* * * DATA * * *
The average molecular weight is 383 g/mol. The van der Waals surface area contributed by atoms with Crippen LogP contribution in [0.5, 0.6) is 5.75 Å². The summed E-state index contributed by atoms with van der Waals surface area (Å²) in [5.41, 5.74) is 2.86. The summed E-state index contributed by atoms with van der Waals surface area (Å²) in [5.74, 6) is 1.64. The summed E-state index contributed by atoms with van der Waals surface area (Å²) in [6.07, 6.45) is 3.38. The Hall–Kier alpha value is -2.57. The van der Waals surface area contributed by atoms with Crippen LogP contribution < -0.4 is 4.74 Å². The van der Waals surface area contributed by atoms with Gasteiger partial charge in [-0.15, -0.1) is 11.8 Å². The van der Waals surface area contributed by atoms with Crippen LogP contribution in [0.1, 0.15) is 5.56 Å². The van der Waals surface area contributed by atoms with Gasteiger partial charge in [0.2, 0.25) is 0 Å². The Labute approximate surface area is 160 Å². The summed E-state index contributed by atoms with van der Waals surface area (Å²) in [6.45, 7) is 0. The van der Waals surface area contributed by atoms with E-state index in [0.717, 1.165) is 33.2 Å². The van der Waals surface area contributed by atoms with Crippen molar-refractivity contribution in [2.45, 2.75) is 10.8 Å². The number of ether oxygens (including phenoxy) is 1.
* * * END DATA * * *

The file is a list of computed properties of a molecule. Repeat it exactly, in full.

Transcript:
The average molecular weight is 383 g/mol. The van der Waals surface area contributed by atoms with Crippen LogP contribution in [0.5, 0.6) is 5.75 Å². The summed E-state index contributed by atoms with van der Waals surface area (Å²) in [5.41, 5.74) is 2.86. The summed E-state index contributed by atoms with van der Waals surface area (Å²) in [5.74, 6) is 1.64. The summed E-state index contributed by atoms with van der Waals surface area (Å²) in [6.07, 6.45) is 3.38. The Hall–Kier alpha value is -2.57. The van der Waals surface area contributed by atoms with Crippen LogP contribution < -0.4 is 4.74 Å². The van der Waals surface area contributed by atoms with Gasteiger partial charge in [-0.15, -0.1) is 11.8 Å². The van der Waals surface area contributed by atoms with Crippen LogP contribution in [0.1, 0.15) is 5.56 Å². The van der Waals surface area contributed by atoms with Gasteiger partial charge in [0.2, 0.25) is 0 Å². The Labute approximate surface area is 160 Å². The summed E-state index contributed by atoms with van der Waals surface area (Å²) in [6.45, 7) is 0. The van der Waals surface area contributed by atoms with E-state index in [0.717, 1.165) is 33.2 Å². The van der Waals surface area contributed by atoms with Crippen molar-refractivity contribution in [2.45, 2.75) is 10.8 Å². The number of ether oxygens (including phenoxy) is 1.